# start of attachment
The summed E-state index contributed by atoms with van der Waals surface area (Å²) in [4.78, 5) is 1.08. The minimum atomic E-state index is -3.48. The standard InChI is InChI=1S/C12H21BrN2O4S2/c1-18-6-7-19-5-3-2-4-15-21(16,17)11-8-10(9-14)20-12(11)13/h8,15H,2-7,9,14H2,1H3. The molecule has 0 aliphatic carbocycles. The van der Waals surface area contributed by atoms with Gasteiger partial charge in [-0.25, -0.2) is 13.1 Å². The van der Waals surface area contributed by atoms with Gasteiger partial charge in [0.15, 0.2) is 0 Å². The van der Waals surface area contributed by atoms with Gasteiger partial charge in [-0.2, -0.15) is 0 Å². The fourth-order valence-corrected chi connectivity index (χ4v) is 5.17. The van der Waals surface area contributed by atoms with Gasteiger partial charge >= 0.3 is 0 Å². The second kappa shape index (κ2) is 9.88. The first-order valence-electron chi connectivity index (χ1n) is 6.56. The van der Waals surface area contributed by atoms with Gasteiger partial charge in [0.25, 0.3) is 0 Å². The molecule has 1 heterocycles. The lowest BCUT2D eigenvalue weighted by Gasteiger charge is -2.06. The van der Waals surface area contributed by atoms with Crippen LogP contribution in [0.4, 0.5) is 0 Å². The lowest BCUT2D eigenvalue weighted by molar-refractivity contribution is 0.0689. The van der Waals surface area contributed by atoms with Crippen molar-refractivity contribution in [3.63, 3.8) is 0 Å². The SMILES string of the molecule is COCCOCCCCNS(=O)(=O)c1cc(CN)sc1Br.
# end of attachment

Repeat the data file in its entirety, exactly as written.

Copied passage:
The summed E-state index contributed by atoms with van der Waals surface area (Å²) in [4.78, 5) is 1.08. The minimum atomic E-state index is -3.48. The standard InChI is InChI=1S/C12H21BrN2O4S2/c1-18-6-7-19-5-3-2-4-15-21(16,17)11-8-10(9-14)20-12(11)13/h8,15H,2-7,9,14H2,1H3. The molecule has 0 aliphatic carbocycles. The van der Waals surface area contributed by atoms with Gasteiger partial charge in [-0.25, -0.2) is 13.1 Å². The van der Waals surface area contributed by atoms with Gasteiger partial charge in [0.15, 0.2) is 0 Å². The van der Waals surface area contributed by atoms with Gasteiger partial charge in [-0.2, -0.15) is 0 Å². The fourth-order valence-corrected chi connectivity index (χ4v) is 5.17. The van der Waals surface area contributed by atoms with Gasteiger partial charge >= 0.3 is 0 Å². The second kappa shape index (κ2) is 9.88. The first-order valence-electron chi connectivity index (χ1n) is 6.56. The van der Waals surface area contributed by atoms with Gasteiger partial charge in [0.25, 0.3) is 0 Å². The molecule has 1 heterocycles. The lowest BCUT2D eigenvalue weighted by Gasteiger charge is -2.06. The van der Waals surface area contributed by atoms with Crippen LogP contribution in [0.4, 0.5) is 0 Å². The lowest BCUT2D eigenvalue weighted by molar-refractivity contribution is 0.0689. The van der Waals surface area contributed by atoms with Crippen molar-refractivity contribution in [3.63, 3.8) is 0 Å². The SMILES string of the molecule is COCCOCCCCNS(=O)(=O)c1cc(CN)sc1Br.